Godown Market is an oasis of communal harmony in an otherwise communally surcharged atmosphere in India. Here customers flock the street, selecting the sewn flags while some sit with the tailors to get their flags stitched as per their specifications.
Syed Ali Mujtaba | Clarion India
AT a time when economic boycott is being imposed on Muslims in Karnataka, Muslim tailors at Godown Market in Gaya, Bihar are busy stitching flags for the Ram Navami festival that falls on April 10. These are the two pictures of India that stand in stark contrast to each other.
The tradition of making Ram Navami flags by the Muslim tailors is centuries old which remained untouched to date. Even the poisonous campaign by Hindutva hardliners to hit the Muslim hard in their belly failed to change the age-old tradition.
Ram Navami, essentially a spring festival, is celebrated as birthday of Lord Rama, the mythical hero of epic Ramayana. On this day, Hindus, after performing puja (worship of the deity) at home, flock to temples to celebrate the occasion with gusto.
It’s for this celebration, Muhammad Rashid, 62, is pedaling his sewing machine in the Godown Market Gaya stitching Ram Navami flags. Rashid, who fasts during the day in the holy month of Ramadan, is working assiduously to complete the orders of Ram Navami flags. His customers are making a beeline at his shop located in the densely populated Godown Market.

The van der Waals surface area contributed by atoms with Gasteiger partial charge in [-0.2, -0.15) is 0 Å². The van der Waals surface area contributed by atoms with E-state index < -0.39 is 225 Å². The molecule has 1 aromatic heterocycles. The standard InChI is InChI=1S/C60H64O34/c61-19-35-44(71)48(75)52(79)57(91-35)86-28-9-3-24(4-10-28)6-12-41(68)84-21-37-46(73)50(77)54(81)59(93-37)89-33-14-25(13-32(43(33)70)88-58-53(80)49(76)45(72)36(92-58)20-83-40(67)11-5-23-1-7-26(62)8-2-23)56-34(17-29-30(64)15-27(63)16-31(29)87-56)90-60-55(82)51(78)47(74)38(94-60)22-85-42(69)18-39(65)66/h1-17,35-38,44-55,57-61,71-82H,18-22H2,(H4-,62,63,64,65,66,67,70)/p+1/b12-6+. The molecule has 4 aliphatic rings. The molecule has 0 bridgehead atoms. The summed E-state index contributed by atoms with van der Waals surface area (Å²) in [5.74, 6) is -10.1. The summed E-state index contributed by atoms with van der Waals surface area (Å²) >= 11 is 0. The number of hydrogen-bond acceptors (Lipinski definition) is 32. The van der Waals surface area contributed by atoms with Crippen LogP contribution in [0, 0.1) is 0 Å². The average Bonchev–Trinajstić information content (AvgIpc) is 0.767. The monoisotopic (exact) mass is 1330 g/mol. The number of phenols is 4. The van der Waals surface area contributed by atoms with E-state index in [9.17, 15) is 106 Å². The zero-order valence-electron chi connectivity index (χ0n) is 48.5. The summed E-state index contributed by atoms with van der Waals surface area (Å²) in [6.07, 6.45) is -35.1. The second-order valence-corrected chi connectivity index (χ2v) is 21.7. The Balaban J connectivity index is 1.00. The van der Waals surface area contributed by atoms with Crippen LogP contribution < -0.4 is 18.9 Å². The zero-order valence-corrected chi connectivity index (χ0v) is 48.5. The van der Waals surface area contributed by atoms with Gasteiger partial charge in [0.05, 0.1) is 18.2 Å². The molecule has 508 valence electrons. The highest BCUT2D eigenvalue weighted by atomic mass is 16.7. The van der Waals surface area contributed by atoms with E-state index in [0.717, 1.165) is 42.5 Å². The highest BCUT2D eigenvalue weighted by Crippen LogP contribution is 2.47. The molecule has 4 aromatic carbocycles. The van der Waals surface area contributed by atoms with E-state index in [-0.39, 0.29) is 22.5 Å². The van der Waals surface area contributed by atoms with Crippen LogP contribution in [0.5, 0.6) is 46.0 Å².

Hundreds of flags, big and small, are kept neatly folded in Rashid’s small shop. Some are plain; some have golden frills and sequins, some bear pictures of Lord Hanuman while many others have “Jai Shri Ram” stitched on them.
Some of the flags are huge, used in processions or fixed atop temples; the smaller flags are meant to decorate homes.
Rashid, who is stitching the flags since the age of 15, says his father and grandfather used to stitch Ram Navami flags and he has inherited it from them.
The Godown Market and its neighborhood is a manufacturing hub for Ram Navami flags in Bihar. The flags are known for their impeccable finish and are sent to districts across Bihar Jharkhand and eastern Uttar Pradesh districts.
Stitching of the Ram Navami flag begins a day after Holi and goes on till the first week of April when the festival day arrives.
“The bulk orders are dispatched first, and then flags are stitched for individual buyers,” Rashid said while sewing a flag.
Like Rashid, there are hundreds of Muslim tailors at the Godown Market making Ram Navami flags. Here the tailors may be Muslim but they work for the Hindu community’s festivities. The Hindu community too has had faith in the Muslim tailors for ages and they have never discriminated against them on the basis of their religion.
The Godown Market is an oasis of communal harmony in an otherwise communally surcharged atmosphere in India. Here customers right now are flocking the street, selecting the sewn flags while some sit with the tailors to get their flags stitched as per their specifications.
Well, this piece of India based on interfaith harmony thriving for centuries is now being eroded by divisive elements in the country. There are many antisocial elements working hard to rupture these are patches of interfaith dependence in the country.
This is the narrative of ‘Post-Truth India’, ‘The Brand New Republic’. Will this narrative win the battle against the tried and tested narrative of ‘Unity in Diversity’, that remains to be seen?
Syed Ali Mujtaba is a journalist. His forthcoming book is ‘Post-Truth India, The Brand New Republic.’ He can be contacted at [email protected]